The day after the road trip to Preston in Idaho, Searle and I decided to make a small road trip up to Island Park, Idaho to do a little exploring…the never ending search for snow. Considering it was late January, one might think we were disappointed in the amount of snow we found. Unfortunately, a less than favorable snow year had conditioned us so that the snow we did find left us feeling very lucky to find such epic deep powder at least 9 inches deep. How bad are snow conditions when 9 inches of powder on top of a 2.5 foot base leave you feeling happy and rewarded?
In knowing that Searle and I were bent on riding either Saturday or Monday we started checking the SnoTel sites all around us in search of the illusive snow all that week. After searching and searching the Black Bear/Black Canyon Loop was recording the most amount of snow by a decent margin so Island Park was our destination (that's where the Black Bear/Black Canyon Loop is). Searle and I got on the phone and decided on the we'll go Saturday.
Saturday and we got out of dodge expecting the worst and prepared for the worst in hopes that whatever we found would exceed our expectations. It's easy to get more than you expect when you expect so little.
We took BPA's power line in order to “B” line our way to the Black Bear area and we did just that. We took the power line all the way back to where it angles and takes off towards West Yellowstone. This where we got our first surprise of the day. At the start of the power line and at the midway point the snow was semi-favorable, and in some spot enjoyable, we only kept going to try to find the 54 inches of powder the SnoTel site had recorded for the area. So, by the time we had gotten to the angle point, the surprise was that the snow had gone to pot in a bad way, it went from boderline enjoyable to hard, crusty, sun-baked and maybe 2 feet deep to be optimistic.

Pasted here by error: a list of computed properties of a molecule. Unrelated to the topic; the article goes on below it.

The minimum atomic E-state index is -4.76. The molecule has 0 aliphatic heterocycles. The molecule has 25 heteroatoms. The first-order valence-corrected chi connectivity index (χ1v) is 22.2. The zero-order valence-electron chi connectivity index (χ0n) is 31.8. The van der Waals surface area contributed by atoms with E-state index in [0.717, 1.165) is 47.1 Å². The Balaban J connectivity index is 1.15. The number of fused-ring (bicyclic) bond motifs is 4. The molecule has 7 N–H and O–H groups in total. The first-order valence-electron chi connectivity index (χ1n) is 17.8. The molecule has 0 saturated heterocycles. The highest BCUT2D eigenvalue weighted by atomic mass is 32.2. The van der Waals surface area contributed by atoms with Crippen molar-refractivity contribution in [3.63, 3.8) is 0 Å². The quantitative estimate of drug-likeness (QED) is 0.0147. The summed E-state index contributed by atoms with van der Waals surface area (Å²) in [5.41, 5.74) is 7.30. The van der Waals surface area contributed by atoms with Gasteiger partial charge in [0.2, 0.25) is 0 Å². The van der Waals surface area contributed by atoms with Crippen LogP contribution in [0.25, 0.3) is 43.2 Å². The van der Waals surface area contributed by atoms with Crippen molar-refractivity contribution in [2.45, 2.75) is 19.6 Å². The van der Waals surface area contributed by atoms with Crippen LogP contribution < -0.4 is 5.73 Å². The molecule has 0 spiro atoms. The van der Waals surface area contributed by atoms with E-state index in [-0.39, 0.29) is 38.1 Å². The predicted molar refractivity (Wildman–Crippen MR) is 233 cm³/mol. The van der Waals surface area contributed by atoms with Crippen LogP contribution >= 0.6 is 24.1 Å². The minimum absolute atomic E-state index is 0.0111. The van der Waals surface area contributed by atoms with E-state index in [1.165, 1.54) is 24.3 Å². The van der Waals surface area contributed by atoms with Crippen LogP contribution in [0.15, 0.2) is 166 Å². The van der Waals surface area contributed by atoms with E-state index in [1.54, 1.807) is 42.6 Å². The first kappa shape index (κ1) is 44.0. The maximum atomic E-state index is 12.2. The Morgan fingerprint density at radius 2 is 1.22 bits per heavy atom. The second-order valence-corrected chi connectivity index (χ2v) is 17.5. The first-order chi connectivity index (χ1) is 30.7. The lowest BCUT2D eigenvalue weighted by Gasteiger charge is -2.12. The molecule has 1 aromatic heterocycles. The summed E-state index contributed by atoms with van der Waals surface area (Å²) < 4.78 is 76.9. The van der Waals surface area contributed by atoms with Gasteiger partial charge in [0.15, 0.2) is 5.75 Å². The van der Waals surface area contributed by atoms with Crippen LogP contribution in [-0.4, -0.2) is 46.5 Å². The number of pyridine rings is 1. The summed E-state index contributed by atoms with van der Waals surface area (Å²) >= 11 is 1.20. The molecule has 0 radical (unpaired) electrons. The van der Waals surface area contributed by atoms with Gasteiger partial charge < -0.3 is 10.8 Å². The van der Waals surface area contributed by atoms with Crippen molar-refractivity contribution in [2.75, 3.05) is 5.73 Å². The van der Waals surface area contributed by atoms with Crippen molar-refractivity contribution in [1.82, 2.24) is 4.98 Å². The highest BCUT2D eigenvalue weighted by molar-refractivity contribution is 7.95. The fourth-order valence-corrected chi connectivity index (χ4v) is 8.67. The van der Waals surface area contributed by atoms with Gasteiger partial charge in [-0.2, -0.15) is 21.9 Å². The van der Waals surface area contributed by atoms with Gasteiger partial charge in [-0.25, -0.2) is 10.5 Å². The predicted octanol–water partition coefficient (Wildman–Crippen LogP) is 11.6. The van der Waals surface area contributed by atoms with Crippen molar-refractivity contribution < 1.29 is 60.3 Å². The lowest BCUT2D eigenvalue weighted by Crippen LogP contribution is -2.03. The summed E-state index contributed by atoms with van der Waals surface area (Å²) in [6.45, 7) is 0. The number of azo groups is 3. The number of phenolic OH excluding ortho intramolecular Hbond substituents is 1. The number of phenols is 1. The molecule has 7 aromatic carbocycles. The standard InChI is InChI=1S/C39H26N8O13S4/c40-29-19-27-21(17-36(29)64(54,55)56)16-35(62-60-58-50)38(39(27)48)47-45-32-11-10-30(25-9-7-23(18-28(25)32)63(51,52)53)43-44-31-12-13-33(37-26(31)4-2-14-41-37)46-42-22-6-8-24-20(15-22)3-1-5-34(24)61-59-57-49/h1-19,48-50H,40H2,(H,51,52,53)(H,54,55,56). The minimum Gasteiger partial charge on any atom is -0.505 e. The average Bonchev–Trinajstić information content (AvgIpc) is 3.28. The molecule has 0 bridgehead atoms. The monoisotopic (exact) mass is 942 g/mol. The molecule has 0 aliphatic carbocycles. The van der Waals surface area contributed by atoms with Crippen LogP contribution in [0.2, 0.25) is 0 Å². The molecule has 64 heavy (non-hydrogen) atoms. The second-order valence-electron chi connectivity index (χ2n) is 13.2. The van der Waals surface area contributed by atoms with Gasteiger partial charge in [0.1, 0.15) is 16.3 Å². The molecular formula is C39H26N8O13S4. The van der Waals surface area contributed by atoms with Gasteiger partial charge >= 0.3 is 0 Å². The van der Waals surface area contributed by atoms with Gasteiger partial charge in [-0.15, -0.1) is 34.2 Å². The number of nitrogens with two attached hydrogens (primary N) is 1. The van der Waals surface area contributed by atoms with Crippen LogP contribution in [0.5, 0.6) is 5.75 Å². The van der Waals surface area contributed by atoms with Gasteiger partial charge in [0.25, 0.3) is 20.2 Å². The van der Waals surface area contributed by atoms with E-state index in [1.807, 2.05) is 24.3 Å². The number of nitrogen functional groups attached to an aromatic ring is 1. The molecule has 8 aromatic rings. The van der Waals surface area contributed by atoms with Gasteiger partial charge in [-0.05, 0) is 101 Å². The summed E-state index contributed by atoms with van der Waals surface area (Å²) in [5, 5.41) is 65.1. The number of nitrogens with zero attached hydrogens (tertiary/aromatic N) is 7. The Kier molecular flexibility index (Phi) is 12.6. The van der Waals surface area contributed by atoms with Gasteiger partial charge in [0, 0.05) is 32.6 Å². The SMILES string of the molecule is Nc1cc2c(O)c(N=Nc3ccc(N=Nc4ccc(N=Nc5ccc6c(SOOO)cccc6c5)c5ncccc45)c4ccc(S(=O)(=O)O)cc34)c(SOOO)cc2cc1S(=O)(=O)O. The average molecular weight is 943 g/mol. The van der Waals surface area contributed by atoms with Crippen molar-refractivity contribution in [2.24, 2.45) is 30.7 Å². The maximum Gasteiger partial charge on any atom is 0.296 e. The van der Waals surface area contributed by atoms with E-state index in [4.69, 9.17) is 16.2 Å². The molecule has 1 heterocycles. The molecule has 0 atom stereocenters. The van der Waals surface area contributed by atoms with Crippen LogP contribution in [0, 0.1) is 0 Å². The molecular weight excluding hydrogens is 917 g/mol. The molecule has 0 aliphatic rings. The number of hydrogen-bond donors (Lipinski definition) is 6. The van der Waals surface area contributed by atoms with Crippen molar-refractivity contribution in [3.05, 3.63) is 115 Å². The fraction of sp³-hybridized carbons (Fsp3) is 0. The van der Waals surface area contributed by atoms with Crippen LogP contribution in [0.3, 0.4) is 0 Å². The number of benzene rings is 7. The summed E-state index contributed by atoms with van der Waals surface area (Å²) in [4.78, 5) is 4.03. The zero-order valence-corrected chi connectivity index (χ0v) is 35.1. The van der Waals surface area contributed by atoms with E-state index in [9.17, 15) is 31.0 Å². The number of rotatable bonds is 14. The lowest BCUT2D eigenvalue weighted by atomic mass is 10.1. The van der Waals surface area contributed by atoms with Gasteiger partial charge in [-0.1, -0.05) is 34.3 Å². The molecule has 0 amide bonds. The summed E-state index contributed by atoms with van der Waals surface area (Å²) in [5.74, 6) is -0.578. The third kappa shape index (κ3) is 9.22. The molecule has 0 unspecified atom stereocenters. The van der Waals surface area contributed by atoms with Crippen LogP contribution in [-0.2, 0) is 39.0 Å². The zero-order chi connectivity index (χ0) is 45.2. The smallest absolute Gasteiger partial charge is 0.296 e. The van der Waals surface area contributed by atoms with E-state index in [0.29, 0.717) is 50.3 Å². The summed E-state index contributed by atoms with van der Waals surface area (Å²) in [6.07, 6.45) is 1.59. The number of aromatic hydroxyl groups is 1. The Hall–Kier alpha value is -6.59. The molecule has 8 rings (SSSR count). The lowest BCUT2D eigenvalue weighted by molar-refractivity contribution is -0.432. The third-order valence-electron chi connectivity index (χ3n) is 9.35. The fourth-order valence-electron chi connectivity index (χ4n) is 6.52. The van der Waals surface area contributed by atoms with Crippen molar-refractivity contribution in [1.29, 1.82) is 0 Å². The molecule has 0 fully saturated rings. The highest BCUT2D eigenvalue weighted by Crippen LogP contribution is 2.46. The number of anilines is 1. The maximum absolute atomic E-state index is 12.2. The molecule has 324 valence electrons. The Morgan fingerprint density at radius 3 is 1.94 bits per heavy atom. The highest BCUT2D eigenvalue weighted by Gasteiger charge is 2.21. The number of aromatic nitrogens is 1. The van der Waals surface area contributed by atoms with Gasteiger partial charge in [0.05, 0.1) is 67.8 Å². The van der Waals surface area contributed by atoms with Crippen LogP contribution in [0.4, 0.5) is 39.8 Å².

Needless to say we turned back to pursue some of the offshoots we saw heading into the trees off of the powerline route. After finding a few offshoot dead ends we finally struck gold almost two-thirds back the powerline. We worked our way up a gully/swell and found that the hillside along it were awesome technical climbs as much as our little hearts desired. What did we do, we started tearing it up.
At first we didn't realize the valley kept on going, we were just playing on this small hillside picking our way up through and back down the trees having a great time till we realized that the hill kept opening up as we climbed. Searle made a climb up through that was more of a sidehill, this sidehill climb took him up the valley. When he dropped down we could see that it was still just as wide open as everything else was so we pointed the sleds that direction and took off.
It was fantastic, the powder was there (not a ton about 12 to 15 inches on 3 to 4 ft base) which kept it from being “go anywhere” yet we had room for error as we picked our way up the valley, over ridges, hill and dale just getting giddy excited finding such technical yet fun terrain. As we worked up through we would work on sidehills, highmark up to the adjacent ridges and pick our way through the trees making the trip a success.
To put it simply, first and fore most I was just happy to be sledding. Searle and I have been sledding together since we 14 years old, so to be with my oldest riding buddy and find way fun technical terrain, then add almost great snow conditions…who couldn't love that?